New York Times best-selling authors Lisa Jackson and Nancy Bush join forces to craft this spine-tingling thriller in which one woman's birthright holds the key to a rash of brutal murders.
Elizabeth Gaines Ellis is an ordinary suburban wife and mother. That's what she tells herself as she flits between her realtor job, yoga class, and caring for her daughter, Chloe. But for months now, Elizabeth has worried that she's far from normal... that she's somehow the cause of a series of brutal, horrible deaths.
Her mean-spirited boss. A bullying traffic cop. Her cheating husband. Elizabeth had reason to be angry with them all. She didn't mean for them to die. No one will take her fears seriously - except the private investigator prying into her past...
The more scared and angry Elizabeth becomes, the higher the death toll grows. But those who wrong her aren't the only ones in danger. Because others have secrets too, and a relentless urge to kill without mercy or remorse.
Customer ReviewsSee All
Narrator read like everyone was Norwegian or something.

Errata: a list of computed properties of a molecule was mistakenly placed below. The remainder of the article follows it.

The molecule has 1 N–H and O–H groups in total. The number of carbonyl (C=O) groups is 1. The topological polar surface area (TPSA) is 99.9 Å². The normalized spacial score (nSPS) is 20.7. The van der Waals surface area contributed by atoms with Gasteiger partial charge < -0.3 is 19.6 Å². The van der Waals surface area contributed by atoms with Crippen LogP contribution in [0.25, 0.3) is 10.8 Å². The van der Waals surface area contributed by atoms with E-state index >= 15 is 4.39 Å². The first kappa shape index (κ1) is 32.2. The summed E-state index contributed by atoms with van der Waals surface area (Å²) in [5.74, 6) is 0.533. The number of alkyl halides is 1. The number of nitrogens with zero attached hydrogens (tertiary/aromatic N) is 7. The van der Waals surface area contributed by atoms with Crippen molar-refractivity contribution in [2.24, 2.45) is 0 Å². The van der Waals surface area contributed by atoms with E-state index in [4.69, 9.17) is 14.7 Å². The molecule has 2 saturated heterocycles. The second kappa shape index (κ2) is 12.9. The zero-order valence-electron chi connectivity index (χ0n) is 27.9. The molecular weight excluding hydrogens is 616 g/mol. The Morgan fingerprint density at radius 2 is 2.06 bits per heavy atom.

This book seems as though it was written by pre-teen girls that don't know how to construct a storyline and have no concept of how real life works. They seem to be trying to overlay the supernatural (the basis of which you can't really follow anyway) with someone's normal life (which is unrealistically written). Normal people do not allow their 5-year-olds to skip their owns father's funeral. Normal people don't go out on dates one week after their husbands die. Normal people call the cops when strangers are banging on their door and ringing the doorbell over and over again demanding to be let in - they don't allow their 5-year-old to jump of bed and let them in and then figure, "Hey, they're in now, might as well offer them a seat and hear what they have to say - but only after my daughter shows them her bedroom and favorite toys!" As far as the supernatural aspect: apparently this book is part of a previous series? Numerous random characters were introduced with no development or apparent purpose other than to confuse the reader. However, much time is spent reviewing what has occurred so far in the current story line; as if we hadn't already read it multiple times. All in all, a waste of time and money.